Game Zone: Vintage videogames

Review of videogames from back in the dayโ€ฆ

A-Z: Videogame reviews

More like A to Y, actually. ๐Ÿ˜‚

Music, music, music

I’ll be updating this page periodically to include music that’s piquing my interest at the moment. What’s that you say? Some of this music is old? Well, so am I. ๐Ÿ˜›

“Boys Over Flowers” (๊ฝƒ๋ณด๋‹ค ๋‚จ์ž)

I had a difficult time reconciling myself with the fact that I enjoyed “Boys Over Flowers,” while being disgusted that the showrunners never addressed how cruel the main characters were to kids outside of their circle.

Game Zone: Blast from the Past

I’m not sure what happened, but this latest entry in 989 Sports’ football (as the rest of the world calls it) franchise kicks major butt over the previous installment.

“Big”

Let’s cut to the chase: the plot revolves around a high school student and a doctor who switch bodies after an accident. Yoon-Jae, the 30something doctor is in a vegetative state in the body of 17-year-old Kyung-Joon. Meanwhile, the teenager is alive and well, but he is trapped in the buff body belonging to Gong Yoo, er, I mean Yoon-Jae. Caught between these two is Gil Da-Ran, a wet dishrag of a woman, who (despite her beauty) has absolutely no confidence in herself. When she realizes that Yoon-Jae really isn’t Yoon-Jae and that it may take a while for the two to switch bodies again, she plays along with the charade.

“Weightlifting Fairy Kim Bok-Joo” (์—ญ๋„์š”์ • ๊น€๋ณต์ฃผ)

If I were to rate this series, I would give it a ๐Ÿ‘Ž for the first half. But the second half … wow. It was worth sitting through eight hours of meh to get to the satisfying ending. Bok-Joo is the top female wrestler at her school. In order to give the other women on her team a chance of medaling, her coach asks her to go up a weight class. The 5-foot-9 athlete weights roughly 127 pounds and must go up by about 10 pounds. Bear in mind that by U.S. standards, she would be considered thin. But much is made of the fact that she’s a big, overweight girl.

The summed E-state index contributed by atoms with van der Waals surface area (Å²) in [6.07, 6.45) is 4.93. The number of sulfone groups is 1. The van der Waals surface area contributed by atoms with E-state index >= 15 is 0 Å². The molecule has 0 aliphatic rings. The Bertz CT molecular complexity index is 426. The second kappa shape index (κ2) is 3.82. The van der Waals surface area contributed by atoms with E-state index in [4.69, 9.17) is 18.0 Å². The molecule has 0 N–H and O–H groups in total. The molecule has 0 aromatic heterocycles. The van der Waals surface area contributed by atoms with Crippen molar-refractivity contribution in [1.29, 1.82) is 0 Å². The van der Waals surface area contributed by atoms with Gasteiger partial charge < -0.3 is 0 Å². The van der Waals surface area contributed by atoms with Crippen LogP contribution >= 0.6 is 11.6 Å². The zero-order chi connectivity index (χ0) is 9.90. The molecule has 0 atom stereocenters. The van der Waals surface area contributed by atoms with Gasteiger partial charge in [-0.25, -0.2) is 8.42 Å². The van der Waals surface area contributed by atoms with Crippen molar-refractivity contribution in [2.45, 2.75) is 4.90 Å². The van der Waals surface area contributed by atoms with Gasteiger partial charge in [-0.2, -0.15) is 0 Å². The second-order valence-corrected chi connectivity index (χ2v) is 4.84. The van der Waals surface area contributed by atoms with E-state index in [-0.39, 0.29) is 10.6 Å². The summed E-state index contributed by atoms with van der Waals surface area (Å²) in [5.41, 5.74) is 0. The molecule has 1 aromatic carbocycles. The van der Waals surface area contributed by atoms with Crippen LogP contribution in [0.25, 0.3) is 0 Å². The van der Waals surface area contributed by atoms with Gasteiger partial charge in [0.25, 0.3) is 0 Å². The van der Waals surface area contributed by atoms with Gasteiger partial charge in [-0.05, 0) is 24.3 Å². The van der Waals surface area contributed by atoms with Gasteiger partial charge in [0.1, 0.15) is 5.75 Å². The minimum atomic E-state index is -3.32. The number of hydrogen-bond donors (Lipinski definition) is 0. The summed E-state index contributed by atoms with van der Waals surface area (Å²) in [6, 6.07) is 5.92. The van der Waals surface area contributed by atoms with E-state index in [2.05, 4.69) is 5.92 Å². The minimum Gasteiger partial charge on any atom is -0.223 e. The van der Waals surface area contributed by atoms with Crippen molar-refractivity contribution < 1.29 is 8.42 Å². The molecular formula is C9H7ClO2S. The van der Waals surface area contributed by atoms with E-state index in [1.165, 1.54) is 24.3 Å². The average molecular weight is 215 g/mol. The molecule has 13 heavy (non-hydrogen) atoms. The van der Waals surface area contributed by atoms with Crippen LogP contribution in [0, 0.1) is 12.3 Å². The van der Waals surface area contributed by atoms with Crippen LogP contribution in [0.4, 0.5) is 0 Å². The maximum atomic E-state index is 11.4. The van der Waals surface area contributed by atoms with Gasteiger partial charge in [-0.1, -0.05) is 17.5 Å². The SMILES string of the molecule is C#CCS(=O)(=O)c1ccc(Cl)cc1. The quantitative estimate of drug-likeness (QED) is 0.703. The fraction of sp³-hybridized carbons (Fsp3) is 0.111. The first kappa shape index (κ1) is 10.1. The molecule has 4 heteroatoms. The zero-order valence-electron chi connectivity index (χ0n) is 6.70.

“Goblin: The Lonely and Great God” (์“ธ์“ธํ•˜๊ณ  ์ฐฌ๋ž€ํ•˜็ฅž-๋„๊นจ๋น„)

There are few things in life that would be more difficult than to watch generations of loved ones grow old and die, while you live on for centuries without them. Such is the case with Kim Shin, a dokkaebi (goblin). For more than 900 years, he has been cursed to live a life of loneliness as atonement for all the enemies he killed during his days as an unbeatable general. Yes, his victims would’ve slain him if they had the opportunity. But, as God says in the narration, they were all precious creations, as well.

“Cinderella and Four Knights” (์‹ ๋ฐ๋ ๋ผ์™€ ๋„ค ๋ช…์˜ ๊ธฐ์‚ฌ)

There are a some really great moments in “Cinderella and Four Knights.” But there was an element that made me uncomfortable. When we meet the female lead, she is not yet 18 and is a few months away from her high school graduation. Itโ€™s vague how old the Knights are, but since they are all clearly out of college, Iโ€™d guesstimate that they range from mid to late 20โ€™s. Ten years isn’t a big difference when you’re a 30-year-old dating a 40something. But when one half of the duo is 17 … I don’t know. It just detracted from my enjoyment of the series.

“Heirs” (์™•๊ด€์„ ์“ฐ๋ ค๋Š”์ž, ๊ทธ๋ฌด๊ฒŒ๋ฅผ ๊ฒฌ๋ŽŒ๋ผ-์ƒ์†์ž๋“ค)

Set in a high school populated with the children of the rich — and therefore — powerful, “Heirs” introduces us to teenagers who live by a strict caste system. Tan, followed by Young-Do, are at the top. The scholarship students are at the bottom. They are bullied and beaten mercilessly and even those who’d like to help won’t, because they don’t want to align themselves with the unwanted.

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